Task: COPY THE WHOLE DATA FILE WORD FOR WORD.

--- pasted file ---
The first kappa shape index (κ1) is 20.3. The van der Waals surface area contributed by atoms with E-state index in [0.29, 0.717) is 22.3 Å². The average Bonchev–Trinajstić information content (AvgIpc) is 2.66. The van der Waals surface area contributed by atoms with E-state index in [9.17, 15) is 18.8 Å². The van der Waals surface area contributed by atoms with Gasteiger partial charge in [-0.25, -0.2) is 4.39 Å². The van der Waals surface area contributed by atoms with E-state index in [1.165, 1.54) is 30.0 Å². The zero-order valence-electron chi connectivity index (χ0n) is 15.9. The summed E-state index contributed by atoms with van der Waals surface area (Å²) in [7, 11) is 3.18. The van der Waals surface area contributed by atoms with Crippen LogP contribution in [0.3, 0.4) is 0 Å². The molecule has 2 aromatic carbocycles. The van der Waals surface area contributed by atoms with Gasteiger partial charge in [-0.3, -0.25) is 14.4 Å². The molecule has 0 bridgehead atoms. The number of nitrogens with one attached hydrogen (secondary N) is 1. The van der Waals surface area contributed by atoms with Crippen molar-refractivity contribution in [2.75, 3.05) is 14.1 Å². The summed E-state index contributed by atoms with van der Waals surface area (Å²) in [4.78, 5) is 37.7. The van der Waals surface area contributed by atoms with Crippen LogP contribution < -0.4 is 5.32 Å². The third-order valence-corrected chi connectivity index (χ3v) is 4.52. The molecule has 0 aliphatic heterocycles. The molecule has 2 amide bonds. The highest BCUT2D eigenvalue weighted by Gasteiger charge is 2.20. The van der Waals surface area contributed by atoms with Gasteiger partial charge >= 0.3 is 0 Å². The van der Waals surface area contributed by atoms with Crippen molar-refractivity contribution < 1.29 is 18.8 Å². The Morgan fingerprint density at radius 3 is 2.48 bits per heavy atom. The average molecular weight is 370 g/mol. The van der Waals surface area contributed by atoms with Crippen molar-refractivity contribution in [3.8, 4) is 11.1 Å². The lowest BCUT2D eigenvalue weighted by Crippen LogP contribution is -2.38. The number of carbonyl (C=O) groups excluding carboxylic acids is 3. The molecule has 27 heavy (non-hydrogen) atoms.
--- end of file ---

The first kappa shape index (κ1) is 20.3. The van der Waals surface area contributed by atoms with E-state index in [0.29, 0.717) is 22.3 Å². The average Bonchev–Trinajstić information content (AvgIpc) is 2.66. The van der Waals surface area contributed by atoms with E-state index in [9.17, 15) is 18.8 Å². The van der Waals surface area contributed by atoms with Gasteiger partial charge in [-0.25, -0.2) is 4.39 Å². The van der Waals surface area contributed by atoms with E-state index in [1.165, 1.54) is 30.0 Å². The zero-order valence-electron chi connectivity index (χ0n) is 15.9. The summed E-state index contributed by atoms with van der Waals surface area (Å²) in [7, 11) is 3.18. The van der Waals surface area contributed by atoms with Crippen LogP contribution in [0.3, 0.4) is 0 Å². The molecule has 2 aromatic carbocycles. The van der Waals surface area contributed by atoms with Gasteiger partial charge in [-0.3, -0.25) is 14.4 Å². The molecule has 0 bridgehead atoms. The number of nitrogens with one attached hydrogen (secondary N) is 1. The van der Waals surface area contributed by atoms with Crippen molar-refractivity contribution in [2.75, 3.05) is 14.1 Å². The summed E-state index contributed by atoms with van der Waals surface area (Å²) in [4.78, 5) is 37.7. The van der Waals surface area contributed by atoms with Crippen LogP contribution < -0.4 is 5.32 Å². The third-order valence-corrected chi connectivity index (χ3v) is 4.52. The molecule has 0 aliphatic heterocycles. The molecule has 2 amide bonds. The highest BCUT2D eigenvalue weighted by Gasteiger charge is 2.20. The van der Waals surface area contributed by atoms with Gasteiger partial charge >= 0.3 is 0 Å². The van der Waals surface area contributed by atoms with Crippen molar-refractivity contribution < 1.29 is 18.8 Å². The Morgan fingerprint density at radius 3 is 2.48 bits per heavy atom. The average molecular weight is 370 g/mol. The van der Waals surface area contributed by atoms with Crippen molar-refractivity contribution in [3.8, 4) is 11.1 Å². The lowest BCUT2D eigenvalue weighted by Crippen LogP contribution is -2.38. The number of carbonyl (C=O) groups excluding carboxylic acids is 3. The molecule has 27 heavy (non-hydrogen) atoms.